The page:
Wednesday, June 03, 2015

"Literary Cooties."

I read this article by Nicola Griffith with interest and not a lot of surprise, which talks about how books with women as main protagonists don't seem to win major awards. The article analyses several awards from the last 15 years, including the Man Booker and the Pulitzer Prize, and divides them into categories: books by women about women or girls, books by women about men or boys, books by women about both; books by men about men and boys etc etc. The Pulitzer Prize came out the worst off, with no books in the last 15 years having been won by a man or a woman writing about a woman or a girl. The Man Booker was slightly better off with two books by women about women. Awards for children and young adults fare much better.

I decided to check out our own New Zealand Book Awards of the last few years. I had long been aware that New Zealand gives its female novelists the honours they deserve when it comes to this award: ten out of the last fifteen fiction awards have been given to women. What I hadn't thought about was the point of view characters of those books. What I found was rather interesting.

Of the last fifteen award winners, only one is wholly from the perspective of a woman or a girl. What is even more interesting is that the book is by a male author: Lloyd Jones's Mister Pip.

Out of fifteen books, with ten female authors, ten are from a male perspective, and four are from a mixed male/female perspective. Now I haven't read all the books, so forgive me if I have got any of these facts wrong.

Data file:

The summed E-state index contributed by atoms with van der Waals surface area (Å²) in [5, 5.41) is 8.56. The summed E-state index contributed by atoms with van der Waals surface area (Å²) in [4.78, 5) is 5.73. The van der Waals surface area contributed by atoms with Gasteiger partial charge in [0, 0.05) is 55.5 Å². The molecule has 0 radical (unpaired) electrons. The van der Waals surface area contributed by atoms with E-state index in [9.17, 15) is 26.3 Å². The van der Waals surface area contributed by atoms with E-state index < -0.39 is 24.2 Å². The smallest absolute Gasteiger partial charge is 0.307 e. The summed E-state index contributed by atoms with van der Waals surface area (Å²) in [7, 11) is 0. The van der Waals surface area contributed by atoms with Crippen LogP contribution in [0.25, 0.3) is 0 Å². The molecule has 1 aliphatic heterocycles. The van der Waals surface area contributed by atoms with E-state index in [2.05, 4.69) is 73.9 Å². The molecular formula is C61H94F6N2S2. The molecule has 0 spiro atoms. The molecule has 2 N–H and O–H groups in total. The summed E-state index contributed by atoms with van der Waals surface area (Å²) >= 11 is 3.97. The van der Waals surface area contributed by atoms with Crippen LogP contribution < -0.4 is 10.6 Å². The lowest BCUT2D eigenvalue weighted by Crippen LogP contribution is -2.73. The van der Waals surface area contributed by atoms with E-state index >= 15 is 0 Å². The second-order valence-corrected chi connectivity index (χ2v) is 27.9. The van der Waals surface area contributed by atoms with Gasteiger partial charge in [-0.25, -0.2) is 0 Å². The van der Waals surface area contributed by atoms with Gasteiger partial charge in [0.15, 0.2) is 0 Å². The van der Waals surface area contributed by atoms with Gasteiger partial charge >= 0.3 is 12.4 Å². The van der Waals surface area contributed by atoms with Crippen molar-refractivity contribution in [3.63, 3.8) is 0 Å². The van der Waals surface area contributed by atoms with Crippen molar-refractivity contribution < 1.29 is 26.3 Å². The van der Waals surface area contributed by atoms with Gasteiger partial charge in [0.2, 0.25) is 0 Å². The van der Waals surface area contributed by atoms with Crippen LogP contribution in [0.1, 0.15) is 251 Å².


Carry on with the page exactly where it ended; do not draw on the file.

So to break it down as Griffith does:

By men about men: 4
By men about women: 1
By men about both: 0
By women about men: 6
By women about women: 0
By women about both: 4

Griffith writes:
"Either this means that women writers are self-censoring, or those who judge literary worthiness find women frightening, distasteful, or boring. Certainly the results argue for women’s perspectives being considered uninteresting or unworthy. Women seem to have literary cooties."
She then goes on to propose some possible solutions to the problem and also to ask for help in gathering data on this subject. So I'll be sending her a link to this blog post.

All of this is posted without comment, because to be honest, I don't know what it all means. Do I think women shouldn't write from the point of view of men? I do not! Do I think men should write from the point of view of women? If they want to. Does it say something about our wider serious literary culture that values men's stories over women's? Perhaps. Is it self-perpetuating within the book industry? Absolutely. What will I do to change things? I have no idea.